posted by nat at 11:13 PM on October 21, 2012

Response by poster: @vegartanipla: Thanks, I'll try Allegra. I haven't tried it out yet because there's no generic versions, but if it's better than Reactine/Zyrtec then I'll give it a shot. Benadryl isn't bad for going to sleep, but it's not enough of a cough suppressant for me, and I tend to wake up every half hour or so with a dry cough.

@nat: No, I do not have allergy covers but I know I should look into it once I have more funds. Anybody recommend particular brands? It would be nice if I could buy it in person in Vancouver, Canada, or at least ships it to here. I do have a steam cleaner though that I could try to use on the mattress. I've also heard tips of throwing pillows into the dryer for 20 minutes on high heat to "cook" them. Does that work? Would that be okay for memory foam pillows?

I live alone and have limited funds, so I just wear a dust mask whenever I clean. I still feel like crap for 30 minutes after cleaning, but I expect it and it goes away. I bought a pack of five masks for like a bit over a dollar, and the first one is still going strong. Actually, I wear it whenever I'm fed up with allergies because that's the time I feel completely normal, but it's not comfortable for long periods of time. Although I am kind of ogling nicer masks on etsy.

Also, what does anyone know about desloratadine? Is it a good alternative to switch to when my immunity to loratadine kicks in?
posted by Hawk V at 11:28 PM on October 21, 2012

This is not an antihistamine, but as a supplement/alternative to my Zyrtec (which makes me soooo sleepy!), I have had good luck with Advil Cold & Sinus (or any acetaminophen & pseudoephedrine combo pill, I guess). It's just about the only thing that will unstuff my head and nose, especially when used in conjunction with a Neti pot.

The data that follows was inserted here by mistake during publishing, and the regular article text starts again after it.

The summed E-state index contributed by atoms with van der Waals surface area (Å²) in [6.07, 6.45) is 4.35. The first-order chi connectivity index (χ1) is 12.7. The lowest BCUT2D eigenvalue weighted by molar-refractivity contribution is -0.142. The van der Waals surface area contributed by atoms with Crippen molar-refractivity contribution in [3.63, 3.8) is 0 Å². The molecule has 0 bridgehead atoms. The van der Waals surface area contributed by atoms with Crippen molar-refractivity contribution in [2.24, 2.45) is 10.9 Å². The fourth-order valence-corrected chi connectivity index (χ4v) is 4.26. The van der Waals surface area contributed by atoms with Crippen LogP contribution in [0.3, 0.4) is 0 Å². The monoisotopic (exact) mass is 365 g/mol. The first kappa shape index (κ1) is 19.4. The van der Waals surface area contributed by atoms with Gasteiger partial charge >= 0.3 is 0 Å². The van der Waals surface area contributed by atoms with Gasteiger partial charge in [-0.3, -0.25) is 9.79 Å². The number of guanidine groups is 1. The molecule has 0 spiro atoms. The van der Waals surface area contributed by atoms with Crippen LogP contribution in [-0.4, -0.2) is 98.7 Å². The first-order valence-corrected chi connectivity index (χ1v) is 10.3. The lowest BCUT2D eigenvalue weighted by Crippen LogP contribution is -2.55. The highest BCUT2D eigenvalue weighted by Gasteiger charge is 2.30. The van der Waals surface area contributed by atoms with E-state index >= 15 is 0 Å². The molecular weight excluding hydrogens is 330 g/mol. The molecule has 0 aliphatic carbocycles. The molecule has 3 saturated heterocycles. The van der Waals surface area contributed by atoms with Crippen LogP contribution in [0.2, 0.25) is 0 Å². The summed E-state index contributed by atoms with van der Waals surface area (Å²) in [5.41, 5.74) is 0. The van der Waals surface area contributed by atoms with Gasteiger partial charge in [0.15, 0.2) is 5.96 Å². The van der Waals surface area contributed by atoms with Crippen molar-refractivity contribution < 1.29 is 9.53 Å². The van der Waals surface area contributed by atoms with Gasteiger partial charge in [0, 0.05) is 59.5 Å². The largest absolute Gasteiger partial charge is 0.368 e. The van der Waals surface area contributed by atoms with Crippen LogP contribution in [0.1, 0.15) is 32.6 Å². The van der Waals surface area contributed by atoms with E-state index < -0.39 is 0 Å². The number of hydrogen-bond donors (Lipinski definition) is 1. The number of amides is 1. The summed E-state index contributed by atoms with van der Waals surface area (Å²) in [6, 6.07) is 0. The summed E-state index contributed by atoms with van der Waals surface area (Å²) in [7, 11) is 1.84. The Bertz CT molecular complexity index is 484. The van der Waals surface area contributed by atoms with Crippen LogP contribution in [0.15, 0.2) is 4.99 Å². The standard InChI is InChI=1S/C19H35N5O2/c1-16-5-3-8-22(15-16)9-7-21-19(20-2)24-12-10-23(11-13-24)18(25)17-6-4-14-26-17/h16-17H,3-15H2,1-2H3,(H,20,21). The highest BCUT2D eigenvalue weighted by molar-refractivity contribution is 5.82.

posted by désoeuvrée at 11:48 PM on October 21, 2012

Best answer: brutal post-nasal drip and eases the irritated throat (although I still often take cough drops and must watch humidify levels). Nasonex keeps the nasal passages open and clear, although I still have to sleep upright because it feels like my nasal passages like they're collapsing each other if I sleep in a completely flat position.

I get this sometimes, due to pollen and leaf mold.

I take nettle extract, which works extraordinarily well.

One can get it from health food stores. It's generally regarded as safe:

If you start taking it, tell your physician, keep your physician and pharmacist informed.

I know it's really all trial and error, but they're not cheap, and money's a bit tight.
It's about $10/bottle which is good for a large number of doses, at my dosage. (I take an eyedropper of it in water at night when I've allergies, and again in the morning. This may not be an appropriate dosage for other readers)
posted by sebastienbailard at 12:26 AM on October 22, 2012

I take nettle extract, which works extraordinarily well.
EDIT: Works extraordinarily well for me, but I don't know about other folk.
posted by sebastienbailard at 12:37 AM on October 22, 2012

I've been round and round with allergy medication for well over a decade now, trying to alight on some sort of combination that works. Loratadine never seemed to be effectivefor me: an immense frustration because if its low cost. Finally, in the last six months, with some good doctorin' advice, I finally seem to have found a regime that really works: fexofenadine pills and nasonex spray. I'd echo what others have said upthread: after suffering from all manner of allergy related nonsense for years, this combination has really been effective for me.
posted by hydatius at 3:32 AM on October 22, 2012

Best answer: I use Allegra and a combination of sudafed and Advil (a DIY take on Advil Cold and Sinus.) I don't feel like Allegra is quite the same as it was when it was prescription-only, but when paired with Advil, it is great for cutting down on the amount of puffiness and internal inflammation of the nasal passages that come with incessant allergy symptoms. Sudafed or Allegra-D alone do not work as well for me. Obviously, this isn't something to take every day, but it helps me stay together during the worst of allergy season. (I have had a Flonase nasal spray thing, but it turns out I hate applying it so I never used it. Some of this really is trial and error.)